Are you having a hard time trying to find your African American ancestors when performing an LDS family search? Well finding your ancestors may not be easy but it is possible, you simply need to know where to look. Information on your African American ancestors will be held in some common and also some that may not be so common records; it’s all about how and where you do your searching. Researching your ancestors through means such as an LDS family search can at times seem daunting, you will find that finding your ancestors in the American census which holds records from 1870-1940 quite simple. However if you are trying to find information about ancestors that may have been slaves during this period then you will find this search a little more difficult. Some of the challenges that you will be faced with will be identifying the owners of the slaves, tracing slaves where you only have their first name to work with and also the scarcity of records regarding slaves that is available to you.
Thankfully every African Americans was initially enumerated in the 1870 U.S Census, but finding ancestors that were newly freed during reconstruction will be more challenging, especially between the years of 1865- 1869. There are a number of resources that you can use to your advantage when it comes to tracing your African American ancestors. At the end of the civil war the American census of 1870 was the first census that counted all African Americans including those that were previously slaves. Looking for information from as little as a year before in 1869 may seem impossible due to the lack of records available. One way that can help fill in the gaps from 1869 is with the use of marriage records, this is because after the civil war slaves were allowed by law to marry, you should start by checking county records between the years 1866 and 1869. The majority of marriage bonds will give the names of the bride, groom, witnesses, bondsmen and the county in which the bond was filed along with the date. If the marriage bond is also accompanied by a marriage certificate then the recorded information may also include name of the person who performed the marriage, the date of the marriage and possibly the names of the parents.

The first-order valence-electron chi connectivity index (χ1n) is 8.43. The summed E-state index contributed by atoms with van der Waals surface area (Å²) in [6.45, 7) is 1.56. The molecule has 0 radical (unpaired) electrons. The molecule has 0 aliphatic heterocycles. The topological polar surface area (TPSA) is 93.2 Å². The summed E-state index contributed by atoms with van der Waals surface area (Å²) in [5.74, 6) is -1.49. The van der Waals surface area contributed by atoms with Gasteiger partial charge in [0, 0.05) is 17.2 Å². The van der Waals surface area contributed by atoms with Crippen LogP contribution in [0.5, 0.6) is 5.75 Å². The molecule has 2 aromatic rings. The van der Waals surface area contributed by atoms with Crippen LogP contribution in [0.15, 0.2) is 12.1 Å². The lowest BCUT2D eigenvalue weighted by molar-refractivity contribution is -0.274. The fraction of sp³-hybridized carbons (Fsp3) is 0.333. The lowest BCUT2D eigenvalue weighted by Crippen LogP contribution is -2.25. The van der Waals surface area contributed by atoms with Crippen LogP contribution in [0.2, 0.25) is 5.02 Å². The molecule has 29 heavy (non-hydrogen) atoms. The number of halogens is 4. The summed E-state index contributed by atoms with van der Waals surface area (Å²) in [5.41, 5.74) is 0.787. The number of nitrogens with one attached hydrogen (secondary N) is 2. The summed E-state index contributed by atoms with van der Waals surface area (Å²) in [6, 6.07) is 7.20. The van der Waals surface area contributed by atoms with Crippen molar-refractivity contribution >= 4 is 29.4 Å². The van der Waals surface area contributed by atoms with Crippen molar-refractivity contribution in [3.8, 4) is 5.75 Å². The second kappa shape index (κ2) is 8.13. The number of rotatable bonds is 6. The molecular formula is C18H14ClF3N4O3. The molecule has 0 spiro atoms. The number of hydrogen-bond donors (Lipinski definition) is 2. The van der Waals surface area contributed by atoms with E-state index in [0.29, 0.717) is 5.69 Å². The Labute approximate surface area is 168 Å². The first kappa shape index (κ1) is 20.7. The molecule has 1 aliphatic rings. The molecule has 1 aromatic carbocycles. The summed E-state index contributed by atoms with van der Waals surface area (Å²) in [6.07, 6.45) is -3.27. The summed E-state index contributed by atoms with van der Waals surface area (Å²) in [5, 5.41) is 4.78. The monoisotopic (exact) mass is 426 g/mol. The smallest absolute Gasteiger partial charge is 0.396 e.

Another particularly useful resource that you can use to trace your African American ancestors is city directories. City directories can be most useful when it comes to tracing your ancestors during periods between censuses as they hold the records of each household from year to year. A lot African Americans moved during the time between censuses, approximately 6 million moved to the North from the south during what was known as the great migration which took place between 1910 and 1930 and then around 5 million moved again during 1940 – 1970. Using the city directories for the years between the censuses will help you identify when a family moved as well as providing you with additional information. When you are using these city directories you will see that many African Americans are listed as (col) for coloured or (Neg) for Negro they will include additional information including place of work, occupation and spouses names. The directories can also assist you in working out a date of death if you find a record stating that a wife lives alone it may record that she is a widow, this would normally be recorded in the year after her husband’s death so if you see the term (wid) then you know that in some time during the previous year of this directory that persons husband died.
Around 179,000 black men served in the U.S army with a further 19,000 serving in the Navy, this makes military records extremely valuable when it comes to researching your African American ancestors. You should start your search with pension and service records, if any of your ancestors were enlisted in the Coloured Troops of the U.S army and also collected a pension then you could find a host of valuable information such as family member’s names, a detailed physical description of the soldier and a date of death of the soldier. Service records as well as pension records would include a physical description of the soldier.
Another way of tracing down your African American ancestors is by checking race specific records, search county records that have sections that identify individuals by race. In example free black people in most circumstances needed to hold a record of manumission (freedom statement) which would be held on file in the county in which they resided. Free blacks can also be identified by race in state and county records.
Finally another great resource that you should not overlook in the search for African American ancestors is social media. New details and records are constantly being researched, logged and recorded. Search for state, county, slave and other records that are relevant to where the ancestor that you are researching lived. You should also search websites and blogs that are relevant to your ancestral research for update, many blog sites will allow you to subscribe via email so that you are emailed automatically whenever anything new is posted.
If you don’t already have one then you should consider setting up a twitter account, there are hundreds of genealogists registered on twitter who regularly post updates about relevant genealogical information. When you are using twitter you should make good use of the hash tag feature (#) to help you find relevant topics such as #African American, #Genealogy and #genealogy websites.
Tracing your African American may seem challenging but if you make use of these five resources you will be in a great position to further your research.